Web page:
Interestingly, although orthodontic treatment need for the study collective in general was determined to be quite similar across the various indices, for the individual subject it was not. As Fig. 1 clearly shows, some subjects rated with no treatment need by one index had a treatment need when assessed by another index and vice versa. This is certainly due to the fact that different definitions, weightings, and demarcation points for the minimal severity of the respective type of malocclusion requiring treatment were rather arbitrarily determined for the individual indices and are not based on actual epidemiological data regarding the effects or functional–medical benefits of orthodontic treatment, when administered for different initial severities and types of malocclusion, which should be a focus of future research, although some findings in this regard are already available in the literature .
Although severity of malocclusion as determined by KIG and complexity of treatment as determined by ICON are not directly comparable, as they assess different entities, a certain comparison is possible, as a higher severity of malocclusion in consequence leads to a higher complexity of treatment, as suggested by direct comparison of mild malocclusion severity (KIG) and mild treatment complexity (ICON), which showed similar prevalences of about 57%. Interestingly, prevalence of treatment complexity assessed as “difficult” and “very difficult” by ICON was considerably less than prevalence of severe and very severe malocclusion according to KIG (degrees 4 and 5), indicating that also severe malocclusions can be effectively treated orthodontically without extreme difficulty.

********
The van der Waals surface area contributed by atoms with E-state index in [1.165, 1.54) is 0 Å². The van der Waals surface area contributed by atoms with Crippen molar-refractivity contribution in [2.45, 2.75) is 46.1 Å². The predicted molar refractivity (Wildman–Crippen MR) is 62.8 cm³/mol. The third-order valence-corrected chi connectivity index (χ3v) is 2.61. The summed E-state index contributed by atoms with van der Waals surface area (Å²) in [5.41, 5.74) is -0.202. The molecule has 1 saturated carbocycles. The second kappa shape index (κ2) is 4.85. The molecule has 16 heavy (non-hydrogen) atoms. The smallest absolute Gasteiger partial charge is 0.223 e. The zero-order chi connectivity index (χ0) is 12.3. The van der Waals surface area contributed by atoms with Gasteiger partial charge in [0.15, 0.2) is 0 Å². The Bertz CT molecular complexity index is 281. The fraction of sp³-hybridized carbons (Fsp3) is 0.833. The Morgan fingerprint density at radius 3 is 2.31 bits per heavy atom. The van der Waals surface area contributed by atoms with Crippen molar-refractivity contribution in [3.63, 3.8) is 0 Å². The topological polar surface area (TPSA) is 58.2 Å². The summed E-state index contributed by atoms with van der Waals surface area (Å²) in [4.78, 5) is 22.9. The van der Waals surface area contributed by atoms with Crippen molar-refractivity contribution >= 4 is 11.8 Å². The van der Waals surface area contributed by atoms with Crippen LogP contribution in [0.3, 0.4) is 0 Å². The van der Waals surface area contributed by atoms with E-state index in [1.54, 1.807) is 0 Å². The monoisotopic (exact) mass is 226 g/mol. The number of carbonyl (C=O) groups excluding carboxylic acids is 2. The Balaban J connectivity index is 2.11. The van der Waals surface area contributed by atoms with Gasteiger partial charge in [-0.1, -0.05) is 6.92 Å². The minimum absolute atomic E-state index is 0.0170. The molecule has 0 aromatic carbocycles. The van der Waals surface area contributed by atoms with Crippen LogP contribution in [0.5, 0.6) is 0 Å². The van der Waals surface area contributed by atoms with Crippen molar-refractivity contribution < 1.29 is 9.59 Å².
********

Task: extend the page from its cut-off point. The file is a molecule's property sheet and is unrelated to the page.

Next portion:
Prevalence of craniofacial anomalies such as oral clefting and buccal and lingual nonocclusions was only assessed by KIG and can therefore not be compared between indices. Furthermore, due to the low prevalence found in the study population (0.3–0.4%), no valid epidemiological generalizations can be made.
Distal malocclusion, i.e., Angle class II, was found in 88.9% of subjects according to KIG and only 19.7% according to mIOTN, whereas ICON pools this assessment with mesial occlusion (with prevalence rates of about 4.0% according to KIG) , thus, yielding slightly biased prevalences of 76.5% and 77.7% for the left and right jaw sides. These distinctly differing results can be easily explained by the different demarcation point used for the extent of sagittal overjet supposed to require orthodontic treatment, which is set at > 3 mm by mIOTN  and > 6 mm by KIG , thus, yielding a lower prevalence for distal malocclusion for mIOTN. As ICON uses a completely different assessment of not optimal intercuspidation of antagonist teeth in the posterior dental arch, which includes any deviation from the ideal neutral occlusion , prevalence rates are quite high and similar to those derived by KIG, as the KIG system also defines distal occlusion starting from any deviation from normal overjet of 3 mm as degree 2 . A quite similar situation is evident for mesial occlusion with prevalences determined as 4.0% by KIG and 0.6% by mIOTN with ICON not enabling this assessment. As in the KIG system any reverse overjet present is already classified as mesial occlusion , this is only the case for reverse overjets of > 3.5 mm (with exceptions if functional problems are present), thus, explaining the considerably lower prevalence of mesial occlusion according to mIOTN .